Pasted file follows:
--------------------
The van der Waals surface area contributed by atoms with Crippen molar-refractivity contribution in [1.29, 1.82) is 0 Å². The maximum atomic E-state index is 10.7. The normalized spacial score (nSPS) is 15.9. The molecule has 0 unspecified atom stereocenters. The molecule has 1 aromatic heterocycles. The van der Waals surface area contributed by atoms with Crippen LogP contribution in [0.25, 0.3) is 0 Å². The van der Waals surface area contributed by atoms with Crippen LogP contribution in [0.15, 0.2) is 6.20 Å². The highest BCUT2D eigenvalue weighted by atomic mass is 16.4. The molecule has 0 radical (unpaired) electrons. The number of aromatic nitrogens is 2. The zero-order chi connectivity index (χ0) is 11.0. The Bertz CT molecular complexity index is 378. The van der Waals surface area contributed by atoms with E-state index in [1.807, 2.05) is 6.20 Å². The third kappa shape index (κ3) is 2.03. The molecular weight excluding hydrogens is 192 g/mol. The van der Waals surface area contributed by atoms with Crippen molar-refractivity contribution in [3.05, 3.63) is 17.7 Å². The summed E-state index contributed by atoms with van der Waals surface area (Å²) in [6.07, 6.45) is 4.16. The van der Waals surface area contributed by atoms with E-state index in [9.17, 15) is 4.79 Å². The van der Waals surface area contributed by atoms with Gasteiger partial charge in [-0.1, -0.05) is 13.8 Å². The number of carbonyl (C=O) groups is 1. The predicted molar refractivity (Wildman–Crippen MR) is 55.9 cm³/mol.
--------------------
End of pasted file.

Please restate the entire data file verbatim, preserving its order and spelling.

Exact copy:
The van der Waals surface area contributed by atoms with Crippen molar-refractivity contribution in [1.29, 1.82) is 0 Å². The maximum atomic E-state index is 10.7. The normalized spacial score (nSPS) is 15.9. The molecule has 0 unspecified atom stereocenters. The molecule has 1 aromatic heterocycles. The van der Waals surface area contributed by atoms with Crippen LogP contribution in [0.25, 0.3) is 0 Å². The van der Waals surface area contributed by atoms with Crippen LogP contribution in [0.15, 0.2) is 6.20 Å². The highest BCUT2D eigenvalue weighted by atomic mass is 16.4. The molecule has 0 radical (unpaired) electrons. The number of aromatic nitrogens is 2. The zero-order chi connectivity index (χ0) is 11.0. The Bertz CT molecular complexity index is 378. The van der Waals surface area contributed by atoms with E-state index in [1.807, 2.05) is 6.20 Å². The third kappa shape index (κ3) is 2.03. The molecular weight excluding hydrogens is 192 g/mol. The van der Waals surface area contributed by atoms with Crippen molar-refractivity contribution in [3.05, 3.63) is 17.7 Å². The summed E-state index contributed by atoms with van der Waals surface area (Å²) in [6.07, 6.45) is 4.16. The van der Waals surface area contributed by atoms with E-state index in [9.17, 15) is 4.79 Å². The van der Waals surface area contributed by atoms with Gasteiger partial charge in [-0.1, -0.05) is 13.8 Å². The number of carbonyl (C=O) groups is 1. The predicted molar refractivity (Wildman–Crippen MR) is 55.9 cm³/mol.